(Reuters) - Amazon.com Inc’s (AMZN.O) 20 percent hike in the cost of Prime membership should deliver more than $1 billion in extra revenue this year and cover any “rational” hike in United States Postal Service delivery fees, Wall Street analysts said on Friday.

FILE PHOTO: Amazon.com's logo is seen at Amazon Japan's office building in Tokyo, Japan, August 8, 2016. REUTERS/Kim Kyung-Hoon/File Photo

President Donald Trump has been laying into the Seattle-based online shopping firm in recent weeks for what he says is a deal with publicly-owned USPS which effectively lumps much of the cost of thousands of daily deliveries onto U.S. taxpayers.

Trump has said that if USPS raised parcel rates, Amazon would face $2.6 billion in extra cost, although equity analysts who follow billionaire Jeff Bezos’ company estimate a much lower number and say the deal may actually be keeping USPS afloat.

Several said that Thursday’s move by the company to raise Prime fees to $119 a year from $99 starting June 16 would not faze many of Prime’s estimated 60-65 million U.S. members.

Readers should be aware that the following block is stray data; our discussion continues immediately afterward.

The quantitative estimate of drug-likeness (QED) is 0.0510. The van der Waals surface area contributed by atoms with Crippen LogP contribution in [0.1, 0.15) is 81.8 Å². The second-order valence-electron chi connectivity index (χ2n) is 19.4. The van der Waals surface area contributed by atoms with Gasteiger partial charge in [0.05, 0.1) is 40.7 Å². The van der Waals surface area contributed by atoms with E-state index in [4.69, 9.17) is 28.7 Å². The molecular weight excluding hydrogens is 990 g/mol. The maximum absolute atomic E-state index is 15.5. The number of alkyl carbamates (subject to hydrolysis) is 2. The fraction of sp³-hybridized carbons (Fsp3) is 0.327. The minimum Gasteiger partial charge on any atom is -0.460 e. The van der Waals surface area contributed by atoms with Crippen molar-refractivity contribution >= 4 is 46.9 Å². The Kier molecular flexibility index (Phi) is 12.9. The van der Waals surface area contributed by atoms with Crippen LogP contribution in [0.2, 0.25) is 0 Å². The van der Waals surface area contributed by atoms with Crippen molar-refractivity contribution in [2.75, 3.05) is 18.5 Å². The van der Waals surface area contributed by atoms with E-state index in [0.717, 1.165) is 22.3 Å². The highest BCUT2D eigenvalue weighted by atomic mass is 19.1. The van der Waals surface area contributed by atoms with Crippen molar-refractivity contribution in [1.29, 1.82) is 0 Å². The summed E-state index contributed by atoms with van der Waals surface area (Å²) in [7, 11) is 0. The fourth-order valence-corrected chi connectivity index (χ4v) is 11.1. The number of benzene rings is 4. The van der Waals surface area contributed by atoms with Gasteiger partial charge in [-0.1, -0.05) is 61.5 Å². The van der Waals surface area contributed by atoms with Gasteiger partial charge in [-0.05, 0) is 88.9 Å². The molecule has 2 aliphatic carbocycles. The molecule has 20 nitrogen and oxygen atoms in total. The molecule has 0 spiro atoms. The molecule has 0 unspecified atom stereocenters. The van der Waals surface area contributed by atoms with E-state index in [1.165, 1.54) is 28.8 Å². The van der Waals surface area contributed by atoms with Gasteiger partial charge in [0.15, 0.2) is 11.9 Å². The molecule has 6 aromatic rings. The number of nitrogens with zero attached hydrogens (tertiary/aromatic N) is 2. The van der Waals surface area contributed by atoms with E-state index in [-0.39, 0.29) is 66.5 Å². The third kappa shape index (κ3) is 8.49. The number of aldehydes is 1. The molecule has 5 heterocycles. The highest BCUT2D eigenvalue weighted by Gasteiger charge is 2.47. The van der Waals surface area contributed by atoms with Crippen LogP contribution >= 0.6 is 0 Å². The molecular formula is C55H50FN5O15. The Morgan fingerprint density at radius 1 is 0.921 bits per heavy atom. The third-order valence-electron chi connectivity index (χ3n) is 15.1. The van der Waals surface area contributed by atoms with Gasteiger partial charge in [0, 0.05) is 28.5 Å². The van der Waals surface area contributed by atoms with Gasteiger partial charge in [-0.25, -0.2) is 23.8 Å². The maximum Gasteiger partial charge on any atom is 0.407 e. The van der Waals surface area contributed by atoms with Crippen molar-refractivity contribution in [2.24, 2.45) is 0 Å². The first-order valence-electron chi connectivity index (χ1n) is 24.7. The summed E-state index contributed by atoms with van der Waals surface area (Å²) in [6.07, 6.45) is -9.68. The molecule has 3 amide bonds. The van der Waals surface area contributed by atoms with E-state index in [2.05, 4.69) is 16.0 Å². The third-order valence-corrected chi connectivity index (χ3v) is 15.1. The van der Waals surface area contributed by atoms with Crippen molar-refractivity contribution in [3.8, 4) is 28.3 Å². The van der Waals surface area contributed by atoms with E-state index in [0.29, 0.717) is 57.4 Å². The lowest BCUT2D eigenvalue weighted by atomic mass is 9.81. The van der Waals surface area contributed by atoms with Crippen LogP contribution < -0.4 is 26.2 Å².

“The incremental $20 membership fee could result in an incremental $1.2 billion to $1.3 billion of revenue which should more than offset any rational USPS price increase,” Deutsche Bank analyst Lloyd Walmsley said.

Shares of the company were up 7.4 percent to a record high of $1630 in premarket trading on Friday as investors lauded another blockbuster quarter that delivered profits of $1.6 billion and revenue of $51 billion.

“Amazon delivered a humongous quarter, with faster growth and higher profitability than Street projections and followed up with a one-two punch by announcing it was raising annual Prime membership fee,” Deutsche Bank Lloyd Walmsley said.

The 20 percent hike was the second time Amazon had

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